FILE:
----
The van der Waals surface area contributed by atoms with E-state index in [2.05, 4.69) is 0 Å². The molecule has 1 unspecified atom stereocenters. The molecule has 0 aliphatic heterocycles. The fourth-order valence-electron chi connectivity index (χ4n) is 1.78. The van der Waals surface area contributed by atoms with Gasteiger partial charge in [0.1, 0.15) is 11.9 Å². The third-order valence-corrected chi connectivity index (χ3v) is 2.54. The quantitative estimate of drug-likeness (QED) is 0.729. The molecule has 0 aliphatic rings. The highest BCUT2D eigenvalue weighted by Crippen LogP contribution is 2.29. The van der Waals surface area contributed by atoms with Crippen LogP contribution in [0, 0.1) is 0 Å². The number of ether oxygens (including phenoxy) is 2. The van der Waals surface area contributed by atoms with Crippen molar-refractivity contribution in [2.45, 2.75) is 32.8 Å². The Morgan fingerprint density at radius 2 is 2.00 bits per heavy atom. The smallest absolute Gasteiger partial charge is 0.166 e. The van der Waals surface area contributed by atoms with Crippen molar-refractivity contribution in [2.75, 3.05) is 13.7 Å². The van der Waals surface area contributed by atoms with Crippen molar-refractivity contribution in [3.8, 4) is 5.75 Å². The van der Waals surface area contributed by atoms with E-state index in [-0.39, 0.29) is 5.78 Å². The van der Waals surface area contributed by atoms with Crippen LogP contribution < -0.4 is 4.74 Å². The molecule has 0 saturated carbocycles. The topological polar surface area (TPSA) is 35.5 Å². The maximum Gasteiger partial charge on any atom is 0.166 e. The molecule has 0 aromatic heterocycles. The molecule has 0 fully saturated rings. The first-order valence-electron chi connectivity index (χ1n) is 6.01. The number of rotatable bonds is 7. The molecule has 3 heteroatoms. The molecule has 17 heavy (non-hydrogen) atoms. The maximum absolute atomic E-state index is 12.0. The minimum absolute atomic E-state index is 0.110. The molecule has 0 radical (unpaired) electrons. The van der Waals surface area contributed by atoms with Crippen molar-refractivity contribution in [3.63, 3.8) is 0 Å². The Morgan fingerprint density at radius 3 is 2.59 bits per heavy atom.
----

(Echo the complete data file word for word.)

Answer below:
The van der Waals surface area contributed by atoms with E-state index in [2.05, 4.69) is 0 Å². The molecule has 1 unspecified atom stereocenters. The molecule has 0 aliphatic heterocycles. The fourth-order valence-electron chi connectivity index (χ4n) is 1.78. The van der Waals surface area contributed by atoms with Gasteiger partial charge in [0.1, 0.15) is 11.9 Å². The third-order valence-corrected chi connectivity index (χ3v) is 2.54. The quantitative estimate of drug-likeness (QED) is 0.729. The molecule has 0 aliphatic rings. The highest BCUT2D eigenvalue weighted by Crippen LogP contribution is 2.29. The van der Waals surface area contributed by atoms with Crippen LogP contribution in [0, 0.1) is 0 Å². The number of ether oxygens (including phenoxy) is 2. The van der Waals surface area contributed by atoms with Crippen molar-refractivity contribution in [2.45, 2.75) is 32.8 Å². The Morgan fingerprint density at radius 2 is 2.00 bits per heavy atom. The smallest absolute Gasteiger partial charge is 0.166 e. The van der Waals surface area contributed by atoms with Crippen molar-refractivity contribution in [2.75, 3.05) is 13.7 Å². The van der Waals surface area contributed by atoms with Crippen molar-refractivity contribution in [3.8, 4) is 5.75 Å². The van der Waals surface area contributed by atoms with E-state index in [-0.39, 0.29) is 5.78 Å². The van der Waals surface area contributed by atoms with Crippen LogP contribution < -0.4 is 4.74 Å². The molecule has 0 saturated carbocycles. The topological polar surface area (TPSA) is 35.5 Å². The maximum Gasteiger partial charge on any atom is 0.166 e. The molecule has 0 aromatic heterocycles. The molecule has 0 fully saturated rings. The first-order valence-electron chi connectivity index (χ1n) is 6.01. The number of rotatable bonds is 7. The molecule has 3 heteroatoms. The molecule has 17 heavy (non-hydrogen) atoms. The maximum absolute atomic E-state index is 12.0. The minimum absolute atomic E-state index is 0.110. The molecule has 0 radical (unpaired) electrons. The van der Waals surface area contributed by atoms with Crippen molar-refractivity contribution in [3.63, 3.8) is 0 Å². The Morgan fingerprint density at radius 3 is 2.59 bits per heavy atom.